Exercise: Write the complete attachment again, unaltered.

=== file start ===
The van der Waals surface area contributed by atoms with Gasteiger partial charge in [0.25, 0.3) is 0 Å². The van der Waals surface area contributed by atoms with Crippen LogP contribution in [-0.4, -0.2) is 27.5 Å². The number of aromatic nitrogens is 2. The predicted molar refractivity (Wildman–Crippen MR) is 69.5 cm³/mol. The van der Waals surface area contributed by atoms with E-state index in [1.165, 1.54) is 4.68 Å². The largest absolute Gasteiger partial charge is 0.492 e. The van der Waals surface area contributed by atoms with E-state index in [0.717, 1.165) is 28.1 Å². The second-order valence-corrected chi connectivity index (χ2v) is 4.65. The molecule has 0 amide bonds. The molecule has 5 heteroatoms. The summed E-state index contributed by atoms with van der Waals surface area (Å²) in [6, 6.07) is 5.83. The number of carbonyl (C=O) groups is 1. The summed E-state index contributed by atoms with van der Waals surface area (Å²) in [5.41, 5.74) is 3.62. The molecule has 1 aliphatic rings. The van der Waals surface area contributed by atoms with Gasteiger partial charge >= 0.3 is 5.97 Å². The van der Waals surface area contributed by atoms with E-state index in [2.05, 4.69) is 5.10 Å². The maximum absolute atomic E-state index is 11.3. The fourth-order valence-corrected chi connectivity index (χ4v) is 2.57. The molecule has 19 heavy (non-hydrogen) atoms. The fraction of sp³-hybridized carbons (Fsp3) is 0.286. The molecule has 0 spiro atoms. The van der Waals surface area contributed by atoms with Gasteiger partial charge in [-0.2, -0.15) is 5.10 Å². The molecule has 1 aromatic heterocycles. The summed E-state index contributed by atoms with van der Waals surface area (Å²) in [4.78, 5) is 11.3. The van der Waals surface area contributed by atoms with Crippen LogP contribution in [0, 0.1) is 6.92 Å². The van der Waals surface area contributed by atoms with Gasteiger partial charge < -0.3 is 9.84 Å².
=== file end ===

The van der Waals surface area contributed by atoms with Gasteiger partial charge in [0.25, 0.3) is 0 Å². The van der Waals surface area contributed by atoms with Crippen LogP contribution in [-0.4, -0.2) is 27.5 Å². The number of aromatic nitrogens is 2. The predicted molar refractivity (Wildman–Crippen MR) is 69.5 cm³/mol. The van der Waals surface area contributed by atoms with E-state index in [1.165, 1.54) is 4.68 Å². The largest absolute Gasteiger partial charge is 0.492 e. The van der Waals surface area contributed by atoms with E-state index in [0.717, 1.165) is 28.1 Å². The second-order valence-corrected chi connectivity index (χ2v) is 4.65. The molecule has 0 amide bonds. The molecule has 5 heteroatoms. The summed E-state index contributed by atoms with van der Waals surface area (Å²) in [6, 6.07) is 5.83. The number of carbonyl (C=O) groups is 1. The summed E-state index contributed by atoms with van der Waals surface area (Å²) in [5.41, 5.74) is 3.62. The molecule has 1 aliphatic rings. The van der Waals surface area contributed by atoms with Gasteiger partial charge >= 0.3 is 5.97 Å². The van der Waals surface area contributed by atoms with E-state index in [2.05, 4.69) is 5.10 Å². The maximum absolute atomic E-state index is 11.3. The fourth-order valence-corrected chi connectivity index (χ4v) is 2.57. The molecule has 19 heavy (non-hydrogen) atoms. The fraction of sp³-hybridized carbons (Fsp3) is 0.286. The molecule has 0 spiro atoms. The van der Waals surface area contributed by atoms with Gasteiger partial charge in [-0.2, -0.15) is 5.10 Å². The molecule has 1 aromatic heterocycles. The summed E-state index contributed by atoms with van der Waals surface area (Å²) in [4.78, 5) is 11.3. The van der Waals surface area contributed by atoms with Crippen LogP contribution in [0, 0.1) is 6.92 Å². The van der Waals surface area contributed by atoms with Gasteiger partial charge < -0.3 is 9.84 Å².